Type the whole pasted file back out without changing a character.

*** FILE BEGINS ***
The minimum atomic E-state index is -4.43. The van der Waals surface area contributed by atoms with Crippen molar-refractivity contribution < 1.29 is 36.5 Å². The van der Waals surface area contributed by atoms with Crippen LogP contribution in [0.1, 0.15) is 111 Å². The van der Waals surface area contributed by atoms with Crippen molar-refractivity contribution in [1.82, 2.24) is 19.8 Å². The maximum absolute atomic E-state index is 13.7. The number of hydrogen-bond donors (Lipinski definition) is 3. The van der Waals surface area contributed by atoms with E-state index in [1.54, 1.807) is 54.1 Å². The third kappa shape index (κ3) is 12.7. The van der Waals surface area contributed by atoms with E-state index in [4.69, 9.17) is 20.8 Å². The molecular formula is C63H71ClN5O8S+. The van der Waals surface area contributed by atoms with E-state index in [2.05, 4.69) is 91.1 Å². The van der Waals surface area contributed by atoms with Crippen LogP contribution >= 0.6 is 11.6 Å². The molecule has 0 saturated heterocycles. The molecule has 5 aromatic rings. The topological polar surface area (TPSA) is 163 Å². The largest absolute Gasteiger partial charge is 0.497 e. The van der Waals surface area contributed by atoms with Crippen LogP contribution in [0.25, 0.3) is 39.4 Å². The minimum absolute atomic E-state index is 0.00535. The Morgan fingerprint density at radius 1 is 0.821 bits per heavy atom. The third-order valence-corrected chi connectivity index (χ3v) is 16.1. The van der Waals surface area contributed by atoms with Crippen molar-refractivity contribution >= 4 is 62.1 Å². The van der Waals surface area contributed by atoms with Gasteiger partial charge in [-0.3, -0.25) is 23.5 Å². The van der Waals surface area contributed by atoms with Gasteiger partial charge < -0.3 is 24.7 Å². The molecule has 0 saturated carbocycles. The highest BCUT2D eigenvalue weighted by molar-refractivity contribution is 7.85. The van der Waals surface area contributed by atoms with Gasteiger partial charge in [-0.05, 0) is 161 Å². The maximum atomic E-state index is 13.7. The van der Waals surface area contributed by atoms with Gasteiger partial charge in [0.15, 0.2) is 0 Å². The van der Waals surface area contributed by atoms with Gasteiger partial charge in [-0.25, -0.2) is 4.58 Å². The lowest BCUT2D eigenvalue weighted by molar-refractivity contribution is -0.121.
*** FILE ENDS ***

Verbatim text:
The minimum atomic E-state index is -4.43. The van der Waals surface area contributed by atoms with Crippen molar-refractivity contribution < 1.29 is 36.5 Å². The van der Waals surface area contributed by atoms with Crippen LogP contribution in [0.1, 0.15) is 111 Å². The van der Waals surface area contributed by atoms with Crippen molar-refractivity contribution in [1.82, 2.24) is 19.8 Å². The maximum absolute atomic E-state index is 13.7. The number of hydrogen-bond donors (Lipinski definition) is 3. The van der Waals surface area contributed by atoms with E-state index in [1.54, 1.807) is 54.1 Å². The third kappa shape index (κ3) is 12.7. The van der Waals surface area contributed by atoms with E-state index in [4.69, 9.17) is 20.8 Å². The molecular formula is C63H71ClN5O8S+. The van der Waals surface area contributed by atoms with E-state index in [2.05, 4.69) is 91.1 Å². The van der Waals surface area contributed by atoms with Crippen LogP contribution >= 0.6 is 11.6 Å². The molecule has 0 saturated heterocycles. The molecule has 5 aromatic rings. The topological polar surface area (TPSA) is 163 Å². The largest absolute Gasteiger partial charge is 0.497 e. The van der Waals surface area contributed by atoms with Crippen LogP contribution in [0.25, 0.3) is 39.4 Å². The minimum absolute atomic E-state index is 0.00535. The Morgan fingerprint density at radius 1 is 0.821 bits per heavy atom. The third-order valence-corrected chi connectivity index (χ3v) is 16.1. The van der Waals surface area contributed by atoms with Crippen molar-refractivity contribution >= 4 is 62.1 Å². The van der Waals surface area contributed by atoms with Gasteiger partial charge in [-0.3, -0.25) is 23.5 Å². The van der Waals surface area contributed by atoms with Gasteiger partial charge < -0.3 is 24.7 Å². The molecule has 0 saturated carbocycles. The highest BCUT2D eigenvalue weighted by molar-refractivity contribution is 7.85. The van der Waals surface area contributed by atoms with Gasteiger partial charge in [-0.05, 0) is 161 Å². The maximum atomic E-state index is 13.7. The van der Waals surface area contributed by atoms with Gasteiger partial charge in [0.15, 0.2) is 0 Å². The van der Waals surface area contributed by atoms with Gasteiger partial charge in [-0.25, -0.2) is 4.58 Å². The lowest BCUT2D eigenvalue weighted by molar-refractivity contribution is -0.121.